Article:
Technology, Covid-19, and the Liberal Arts Ideal
For a school like Waterford that prizes its commitment to the liberal arts tradition of education, the increasing reliance on technology in our culture is a source of ambivalence. During the Covid-19 pandemic, which has forced schools everywhere to teach remotely or in a hybrid environment, this baseline ambivalence has only intensified.
Over the last several months, we have seen an inevitable evolution in our approach to teaching. We are learning to run all of our courses in an environment that is at least partially online. That means that all of our communication with students and families is mediated through various digital technologies. We have cameras in every classroom that allow students in the room to be seen and heard by students at home, and we have large screen TVs that allow students at home to be seen and heard by students in the room. The teacher is able, to some degree, to engage both groups of students, and to combine them in unified learning activities.
But this mediated reality that we must deal with makes everything a bit harder. The easy, spontaneous flow of conversation that is so essential to the liberal arts model of education is no longer as easy or spontaneous. There is a built-in distance that gives us pause.
At the same time, we have seen our skills with various educational technologies expanding rapidly. We are far more adept with new tools and new strategies than we ever would have been without the compulsion that the pandemic has provided. Many of the new tools hold tremendous promise for engaging students and for guiding them through sophisticated learning journeys.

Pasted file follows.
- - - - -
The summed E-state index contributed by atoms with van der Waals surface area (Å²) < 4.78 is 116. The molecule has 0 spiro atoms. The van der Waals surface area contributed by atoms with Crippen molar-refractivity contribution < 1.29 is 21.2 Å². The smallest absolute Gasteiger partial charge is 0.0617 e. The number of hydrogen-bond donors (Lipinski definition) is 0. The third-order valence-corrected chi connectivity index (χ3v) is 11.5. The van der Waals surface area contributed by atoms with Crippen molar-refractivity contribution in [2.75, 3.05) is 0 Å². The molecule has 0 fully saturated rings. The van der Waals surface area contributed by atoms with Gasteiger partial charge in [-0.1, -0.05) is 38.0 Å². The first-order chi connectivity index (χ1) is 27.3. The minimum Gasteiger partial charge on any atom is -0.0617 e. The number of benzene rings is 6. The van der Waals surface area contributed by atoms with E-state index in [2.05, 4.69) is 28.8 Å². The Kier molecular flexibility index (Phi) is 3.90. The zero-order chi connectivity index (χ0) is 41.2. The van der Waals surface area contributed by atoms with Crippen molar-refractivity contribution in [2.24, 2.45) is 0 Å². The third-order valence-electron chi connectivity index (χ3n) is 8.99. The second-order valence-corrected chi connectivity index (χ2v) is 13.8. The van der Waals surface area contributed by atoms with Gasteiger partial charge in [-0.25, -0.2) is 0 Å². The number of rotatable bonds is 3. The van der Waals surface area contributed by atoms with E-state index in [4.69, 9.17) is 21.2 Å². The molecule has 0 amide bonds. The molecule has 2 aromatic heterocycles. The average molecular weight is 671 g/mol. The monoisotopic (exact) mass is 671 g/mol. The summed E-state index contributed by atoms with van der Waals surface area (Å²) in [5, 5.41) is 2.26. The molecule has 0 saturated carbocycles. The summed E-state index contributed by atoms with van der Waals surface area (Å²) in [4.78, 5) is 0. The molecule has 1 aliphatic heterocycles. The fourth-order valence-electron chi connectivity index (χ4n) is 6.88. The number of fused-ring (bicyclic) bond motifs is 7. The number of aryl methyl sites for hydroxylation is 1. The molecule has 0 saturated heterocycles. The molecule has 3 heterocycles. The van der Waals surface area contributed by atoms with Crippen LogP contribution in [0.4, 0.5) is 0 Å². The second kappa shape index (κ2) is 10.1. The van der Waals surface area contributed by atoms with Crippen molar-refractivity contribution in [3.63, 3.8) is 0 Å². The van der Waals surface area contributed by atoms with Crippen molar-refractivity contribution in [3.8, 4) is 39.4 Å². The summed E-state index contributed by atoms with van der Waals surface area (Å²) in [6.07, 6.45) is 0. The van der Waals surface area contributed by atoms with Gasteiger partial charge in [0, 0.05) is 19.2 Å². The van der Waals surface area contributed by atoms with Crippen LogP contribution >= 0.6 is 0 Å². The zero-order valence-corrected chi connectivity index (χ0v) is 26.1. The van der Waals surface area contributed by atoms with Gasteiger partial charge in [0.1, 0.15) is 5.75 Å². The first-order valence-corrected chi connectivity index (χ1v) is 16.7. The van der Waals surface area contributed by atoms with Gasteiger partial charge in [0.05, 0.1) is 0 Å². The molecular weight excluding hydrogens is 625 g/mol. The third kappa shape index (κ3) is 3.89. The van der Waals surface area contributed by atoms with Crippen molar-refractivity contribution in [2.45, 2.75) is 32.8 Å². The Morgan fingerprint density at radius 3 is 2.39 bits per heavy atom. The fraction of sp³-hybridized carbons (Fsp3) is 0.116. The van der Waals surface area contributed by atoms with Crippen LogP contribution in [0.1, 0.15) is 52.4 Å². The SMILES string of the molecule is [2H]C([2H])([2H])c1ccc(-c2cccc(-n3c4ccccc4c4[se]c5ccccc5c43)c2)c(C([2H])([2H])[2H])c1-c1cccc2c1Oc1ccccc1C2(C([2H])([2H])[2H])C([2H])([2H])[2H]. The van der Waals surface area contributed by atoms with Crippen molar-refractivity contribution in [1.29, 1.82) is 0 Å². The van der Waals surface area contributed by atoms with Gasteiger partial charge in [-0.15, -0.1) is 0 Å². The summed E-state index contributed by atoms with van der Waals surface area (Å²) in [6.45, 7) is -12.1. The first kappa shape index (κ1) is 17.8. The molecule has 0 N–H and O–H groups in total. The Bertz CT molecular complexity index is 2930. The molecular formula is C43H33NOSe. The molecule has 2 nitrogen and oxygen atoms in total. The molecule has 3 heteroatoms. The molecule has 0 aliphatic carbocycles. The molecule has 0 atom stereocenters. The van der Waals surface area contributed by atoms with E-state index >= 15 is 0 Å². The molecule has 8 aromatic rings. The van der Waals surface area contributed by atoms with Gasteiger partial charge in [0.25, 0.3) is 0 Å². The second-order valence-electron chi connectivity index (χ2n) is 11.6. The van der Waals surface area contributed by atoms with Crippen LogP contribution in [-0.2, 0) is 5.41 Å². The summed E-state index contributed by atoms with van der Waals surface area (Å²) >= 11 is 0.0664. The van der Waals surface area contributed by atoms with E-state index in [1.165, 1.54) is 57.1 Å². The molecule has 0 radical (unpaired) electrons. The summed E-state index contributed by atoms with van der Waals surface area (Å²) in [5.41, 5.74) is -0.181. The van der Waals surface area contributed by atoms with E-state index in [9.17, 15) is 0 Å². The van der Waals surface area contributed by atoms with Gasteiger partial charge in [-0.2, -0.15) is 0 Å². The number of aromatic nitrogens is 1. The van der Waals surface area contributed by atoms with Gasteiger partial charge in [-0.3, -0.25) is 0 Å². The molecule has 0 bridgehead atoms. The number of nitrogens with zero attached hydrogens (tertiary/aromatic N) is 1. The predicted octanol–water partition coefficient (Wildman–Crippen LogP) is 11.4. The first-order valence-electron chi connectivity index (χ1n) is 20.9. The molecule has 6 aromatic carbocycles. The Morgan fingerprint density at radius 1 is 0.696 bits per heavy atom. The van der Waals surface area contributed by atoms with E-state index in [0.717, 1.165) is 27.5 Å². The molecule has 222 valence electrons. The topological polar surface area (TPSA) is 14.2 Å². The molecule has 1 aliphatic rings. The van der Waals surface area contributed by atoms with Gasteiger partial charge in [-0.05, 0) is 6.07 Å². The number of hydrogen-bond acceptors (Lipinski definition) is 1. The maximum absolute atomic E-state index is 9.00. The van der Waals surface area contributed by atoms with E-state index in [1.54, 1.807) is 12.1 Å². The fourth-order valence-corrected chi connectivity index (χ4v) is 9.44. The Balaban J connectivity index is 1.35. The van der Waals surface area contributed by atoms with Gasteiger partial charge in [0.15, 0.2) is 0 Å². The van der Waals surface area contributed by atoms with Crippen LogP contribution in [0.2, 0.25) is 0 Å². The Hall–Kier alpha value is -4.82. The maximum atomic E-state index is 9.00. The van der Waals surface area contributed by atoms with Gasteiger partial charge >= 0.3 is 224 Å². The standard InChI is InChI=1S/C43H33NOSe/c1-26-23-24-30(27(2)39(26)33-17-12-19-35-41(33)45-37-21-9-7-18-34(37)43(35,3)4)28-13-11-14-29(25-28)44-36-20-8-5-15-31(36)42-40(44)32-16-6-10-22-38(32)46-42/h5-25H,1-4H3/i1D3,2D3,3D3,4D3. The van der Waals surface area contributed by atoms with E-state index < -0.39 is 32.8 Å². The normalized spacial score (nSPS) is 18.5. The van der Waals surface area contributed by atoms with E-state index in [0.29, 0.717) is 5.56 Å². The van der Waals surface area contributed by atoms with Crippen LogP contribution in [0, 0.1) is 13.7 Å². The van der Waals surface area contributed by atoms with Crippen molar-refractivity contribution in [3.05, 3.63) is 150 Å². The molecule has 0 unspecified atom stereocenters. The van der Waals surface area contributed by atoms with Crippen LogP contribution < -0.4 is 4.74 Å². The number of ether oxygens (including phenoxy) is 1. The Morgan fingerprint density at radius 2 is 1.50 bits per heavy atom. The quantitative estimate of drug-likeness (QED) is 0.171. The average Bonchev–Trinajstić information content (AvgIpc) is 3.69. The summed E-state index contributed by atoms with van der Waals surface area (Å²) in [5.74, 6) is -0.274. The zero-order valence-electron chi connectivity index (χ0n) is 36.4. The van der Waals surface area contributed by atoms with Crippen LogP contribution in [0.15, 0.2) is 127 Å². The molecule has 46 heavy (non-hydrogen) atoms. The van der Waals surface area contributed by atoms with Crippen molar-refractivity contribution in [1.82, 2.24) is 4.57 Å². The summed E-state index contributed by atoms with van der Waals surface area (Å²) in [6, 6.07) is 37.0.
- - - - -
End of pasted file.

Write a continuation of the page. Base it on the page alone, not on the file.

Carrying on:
But we still worry about the loss of presence. The mediated interactions between teacher and student seem ever further removed from the liberal arts ideal of face-to-face conversation animated by a love of knowledge. The immediacy of voice and facial expression and emotional connection is more difficult to find in online learning.
For this reason, we eagerly await the moment when we can return to on-campus learning full time. We have confidence that our new technology skills will be valuable as supplements to the core activity of direct, personal, spoken communication. The constraints of the pandemic environment have brought home with renewed force the power of the liberal arts experience. We are grateful for the intensified experience of ambivalence we have lived through over the last several months and will continue to manage through until the pandemic lifts. It has reminded us of what really matters, even as it has also enabled us to develop new supplemental skills. The cultural reliance on technology is not going away anytime soon, even after the pandemic is behind us. Collectively as a faculty and as a school community, we are now better able to navigate the demands of our technology-saturated world, while we are also more attuned to the power of liberal arts education in its most human, unmediated, technology-free dimensions.
As published in The Waterford Magazine, The Caring Issue, Issue II.
Dr. Brandon Bennett, Waterford’s Associate Head of School, grew up in the Salt Lake area, before going to St. Mary’s College of California on a basketball scholarship. At St. Mary’s, Brandon first encountered the liberal arts philosophy of education, and was inspired to pursue the life of the mind through graduate school and a career in teaching and school administration. Brandon earned a BA in English at St. Mary’s, an MA in English from the University of Virginia, and finally a PhD in English from the University of Utah. Brandon started his career in independent schools in 1991 at the Meridian School, where he taught English and philosophy, coached basketball, and served as the Upper School Supervisor. He came to Waterford in 2002, where he has taught English and philosophy, coached Middle School basketball, served as a Class Dean, the Accreditation Self-Study Coordinator, Academic Dean, Assistant Head, Interim Head, and now Associate Head of School. Brandon continues to be a passionate advocate for the transformative power of liberal arts education, and is committed to teaching, administering, and continually improving the liberal arts approach to learning at the Waterford School. Brandon has two sons who have attended the Waterford School, the older graduating in 2016, and the younger in 2019. With his wife, a pediatrician in the area, Brandon lives in Salt Lake City, and enjoys the opportunities provided by the Wasatch mountains.